Shelton cop dispute has its day in court
 MICHAEL P. MAYKO mmayko@ctpost.com   Friday, October 27, 2000

BRIDGEPORT -- Shelton's police union president criticized the city's police chief
to draw public attention to what was going on in the department.

At least that's what Kathleen Eldergill, the lawyer for Police Union President
Michael Lewis, argued before U.S. District Judge Janet Hall on Thursday.

Shelton Corporation Counsel Thomas Welch said Lewis' constant criticism on the
union Web site, in the media and to union members was meant to disrupt the
department and drive out Police Chief Robert A. Voccola. 

For nearly two hours Thursday, Hall peppered both sides with questions. Afterward, the judge said she
was hopeful of issuing a ruling within a "couple of weeks."

Earlier this year, Lewis sued Voccola and the city for violating his right of free speech by suspending him
for five days without pay and threatening him with termination because of his constant criticisms. Eldergill
wants the judge to issue an order restraining Voccola and the city from violating Lewis' and the union's
free speech protections. 

Hall said her decision would turn on the "balances of interests."

If the judge rules in favor of Lewis, she asked Eldergill and Welch to try to agree on a proposed order.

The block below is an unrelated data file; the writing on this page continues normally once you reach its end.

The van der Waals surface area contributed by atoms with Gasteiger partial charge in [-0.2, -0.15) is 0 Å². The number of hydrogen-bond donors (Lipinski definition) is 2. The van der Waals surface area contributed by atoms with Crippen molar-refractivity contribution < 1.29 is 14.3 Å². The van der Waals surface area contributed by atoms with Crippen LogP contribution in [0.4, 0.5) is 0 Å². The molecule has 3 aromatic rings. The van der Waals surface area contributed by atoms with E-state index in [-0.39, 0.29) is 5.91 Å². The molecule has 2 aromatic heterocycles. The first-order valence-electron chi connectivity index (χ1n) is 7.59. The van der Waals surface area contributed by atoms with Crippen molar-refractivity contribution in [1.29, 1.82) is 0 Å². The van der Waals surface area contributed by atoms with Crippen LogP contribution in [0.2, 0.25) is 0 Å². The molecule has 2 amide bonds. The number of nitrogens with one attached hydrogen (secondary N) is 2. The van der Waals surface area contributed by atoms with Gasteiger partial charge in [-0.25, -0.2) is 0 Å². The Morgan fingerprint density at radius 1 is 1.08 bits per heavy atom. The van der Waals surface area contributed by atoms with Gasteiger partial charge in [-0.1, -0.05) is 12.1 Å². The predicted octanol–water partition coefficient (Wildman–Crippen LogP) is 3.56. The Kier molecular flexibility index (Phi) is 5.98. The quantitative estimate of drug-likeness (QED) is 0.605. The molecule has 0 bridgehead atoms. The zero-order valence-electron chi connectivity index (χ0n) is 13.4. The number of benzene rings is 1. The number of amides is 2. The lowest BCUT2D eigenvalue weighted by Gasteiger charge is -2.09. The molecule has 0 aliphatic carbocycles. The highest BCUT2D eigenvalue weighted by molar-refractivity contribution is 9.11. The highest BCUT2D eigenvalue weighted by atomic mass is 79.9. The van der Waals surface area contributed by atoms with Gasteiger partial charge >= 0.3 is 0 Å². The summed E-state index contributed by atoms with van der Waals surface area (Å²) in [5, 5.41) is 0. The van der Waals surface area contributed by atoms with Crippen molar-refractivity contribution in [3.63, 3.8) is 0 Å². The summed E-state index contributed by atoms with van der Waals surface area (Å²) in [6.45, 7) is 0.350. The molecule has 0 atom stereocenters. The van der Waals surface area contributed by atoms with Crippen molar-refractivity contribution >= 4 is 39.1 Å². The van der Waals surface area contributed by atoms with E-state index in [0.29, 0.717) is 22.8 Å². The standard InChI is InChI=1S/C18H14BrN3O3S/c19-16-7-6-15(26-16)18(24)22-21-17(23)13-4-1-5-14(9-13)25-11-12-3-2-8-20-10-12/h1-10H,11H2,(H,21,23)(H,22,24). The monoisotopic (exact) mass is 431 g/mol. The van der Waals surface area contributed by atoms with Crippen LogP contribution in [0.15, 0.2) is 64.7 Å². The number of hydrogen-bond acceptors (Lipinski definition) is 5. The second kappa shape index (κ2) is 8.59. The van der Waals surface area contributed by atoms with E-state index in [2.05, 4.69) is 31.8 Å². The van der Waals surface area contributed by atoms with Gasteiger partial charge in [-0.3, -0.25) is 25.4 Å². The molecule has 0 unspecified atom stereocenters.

Following the hearing, Eldergill said the burden was on the city to show Lewis spoke recklessly. She
contends he did not.

Eldergill said that, when Lewis called the chief a racist, he had a tape recording of the chief using the
Italian word for eggplant when referring to blacks. She said that when Lewis accused the chief of tainting
the selection when his son, Robert J. Voccola, was hired for a patrol job, Lewis found evidence that
better candidates were bypassed.

"Everything [Lewis raised] is a matter of public concern," Eldergill said.

It was later determined that Voccola's son had received points for a college degree that he did not have.
The younger Voccola resigned.

Welch argued Lewis' criticism often turned ugly. On the union Web site, Lewis published a photo of two
hooded Ku Klux Klansmen, which he captioned as "the [Chief] Robert Voccola and [Shelton Mayor]
Mark Lauretti's Fan Club." The union president also claimed his criticism wouldn't stop until the "chief
planted his butt in Arizona."

"Did his statements disrupt operations?' Hall asked. 

Eldergill said "this was not a police department where everything was rosy Before Michael Lewis made
any statements there was a whole group that had no confidence in the chief."

She maintained that "the fact the chief made racial remarks should offend the public and did."

Welch claimed Lewis' language added a disruptive fire to the 50-member department already deemed
dysfunctional by an independent study. 

"Does a police officer check his First Amendment [rights] because the department needs to be turned
around?" Hall asked Welch. "I don't think the law says a union leader is outside the First Amendment
because he didn't make [his language] pretty or nice."